2021 proved to be another challenging year of trading against the backdrop of Covid-19. The last 12 months have seen the pandemic hit global supply chains hard, with manufacturers facing a myriad of problems, including labour shortages, spikes in the cost of various inputs from energy to ingredients and challenges around freight and distribution.
And, at the time of writing, a new super-contagious variant of Covid – Omicron – has burst onto the scene, causing fresh uncertainty around labour, consumer demand and mobility.
However, the year has still seen Big Food make some big calls when it came to M&A.
Back in January, a flurry of deals were announced and it was tempting to think there had been pent-up demand amongst manufacturers to get their growth strategies back on track.
Quick off the mark was Anglo-Dutch consumer goods heavyweight Unilever, which sold off the rest of its Bertolli business to Dutch food group Enrico-Glasbest, which became the new owner of assets including the rights to pasta sauce and pesto products in Europe.
The deal, struck for an undisclosed sum, also took in the worldwide rights to mayonnaise products sold under the Bertolli brand.
A Unilever spokesperson said: “As other parts of the Bertolli licence were previously divested by Unilever, it was a natural next step for Unilever to sell the remaining part of the Bertolli brand.”
Norway-based food group Orkla, meanwhile, took full control of local sports nutrition business Proteinfabrikken in which it had held a stake for six years.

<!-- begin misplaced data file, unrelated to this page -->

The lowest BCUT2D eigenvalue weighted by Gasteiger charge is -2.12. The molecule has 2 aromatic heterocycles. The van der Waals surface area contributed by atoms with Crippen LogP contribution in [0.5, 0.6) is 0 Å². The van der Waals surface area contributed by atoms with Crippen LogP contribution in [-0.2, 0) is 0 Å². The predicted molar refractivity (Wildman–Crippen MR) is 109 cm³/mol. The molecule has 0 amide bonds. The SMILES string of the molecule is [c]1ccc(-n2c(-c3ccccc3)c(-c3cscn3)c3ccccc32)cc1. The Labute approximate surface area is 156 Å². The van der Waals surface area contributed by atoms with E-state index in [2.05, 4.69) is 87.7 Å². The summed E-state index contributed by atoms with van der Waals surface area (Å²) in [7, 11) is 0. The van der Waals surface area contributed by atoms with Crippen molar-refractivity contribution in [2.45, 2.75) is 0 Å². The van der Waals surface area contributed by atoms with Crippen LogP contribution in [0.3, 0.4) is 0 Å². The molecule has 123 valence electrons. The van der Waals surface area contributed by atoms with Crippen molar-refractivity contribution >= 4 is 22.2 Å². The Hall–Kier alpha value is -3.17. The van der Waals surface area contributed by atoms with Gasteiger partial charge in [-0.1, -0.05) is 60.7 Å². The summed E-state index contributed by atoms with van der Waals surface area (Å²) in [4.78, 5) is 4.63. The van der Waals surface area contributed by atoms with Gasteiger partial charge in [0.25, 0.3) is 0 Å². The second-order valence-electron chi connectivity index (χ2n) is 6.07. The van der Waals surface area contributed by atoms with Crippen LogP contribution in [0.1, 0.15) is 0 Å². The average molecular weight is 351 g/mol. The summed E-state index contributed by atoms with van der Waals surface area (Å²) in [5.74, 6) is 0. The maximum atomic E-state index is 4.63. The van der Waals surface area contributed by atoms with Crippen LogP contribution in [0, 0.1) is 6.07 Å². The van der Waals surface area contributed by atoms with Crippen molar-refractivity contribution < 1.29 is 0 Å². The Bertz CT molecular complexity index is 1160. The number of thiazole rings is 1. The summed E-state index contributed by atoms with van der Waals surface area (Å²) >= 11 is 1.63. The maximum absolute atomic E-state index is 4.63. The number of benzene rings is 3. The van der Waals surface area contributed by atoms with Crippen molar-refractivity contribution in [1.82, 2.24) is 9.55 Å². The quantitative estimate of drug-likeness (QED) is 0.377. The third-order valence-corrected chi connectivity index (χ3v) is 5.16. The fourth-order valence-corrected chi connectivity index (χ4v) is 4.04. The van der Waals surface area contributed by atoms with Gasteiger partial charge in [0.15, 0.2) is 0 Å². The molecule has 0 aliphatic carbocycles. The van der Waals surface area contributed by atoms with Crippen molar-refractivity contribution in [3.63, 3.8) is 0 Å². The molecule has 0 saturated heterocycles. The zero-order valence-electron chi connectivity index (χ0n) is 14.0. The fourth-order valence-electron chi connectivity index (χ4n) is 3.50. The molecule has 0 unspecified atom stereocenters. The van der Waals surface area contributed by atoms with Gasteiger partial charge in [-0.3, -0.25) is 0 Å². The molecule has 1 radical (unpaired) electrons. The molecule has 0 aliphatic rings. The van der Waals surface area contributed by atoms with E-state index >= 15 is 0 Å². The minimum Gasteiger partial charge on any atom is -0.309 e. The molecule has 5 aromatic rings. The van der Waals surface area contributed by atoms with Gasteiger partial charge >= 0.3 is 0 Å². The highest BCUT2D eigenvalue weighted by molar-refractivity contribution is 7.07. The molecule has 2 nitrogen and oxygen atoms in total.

The deal, done through Orkla’s wholly-owned Swedish subsidiary Health and Sports Nutrition Group (HSNG), was the first sign that health and wellness would be a key M&A play in 2021. A concentrated consumer focus on products that made them feel they were doing themselves some good or linked to sporting activity, against the backdrop of the pandemic, had not passed food manufacturers by.
Proteinfabrikken has a portfolio of self-developed sports nutrition products sold under the PF brand.
Plant-based food would be another of the year’s big M&A themes and at the start of the year Canada-based meat-alternative start-up The Very Good Food Co. signed a non-binding letter of intent to acquire local plant-based cheese firm The Cultured Nut.
The targeted firm’s products are sold through Whole Foods Market and online, and include block-style cheeses, cream cheese and plant-based butters that are soy- and gluten-free.
Very Good Food said the move was the “next natural step towards achieving our near-term objective of being a leader in the plant-based food technology industry”.
Better-for-you snack firms would be another of the year’s hot targets and this became apparent in January when UK investor S-Ventures acquired a majority stake in local snack firm We Love Purely.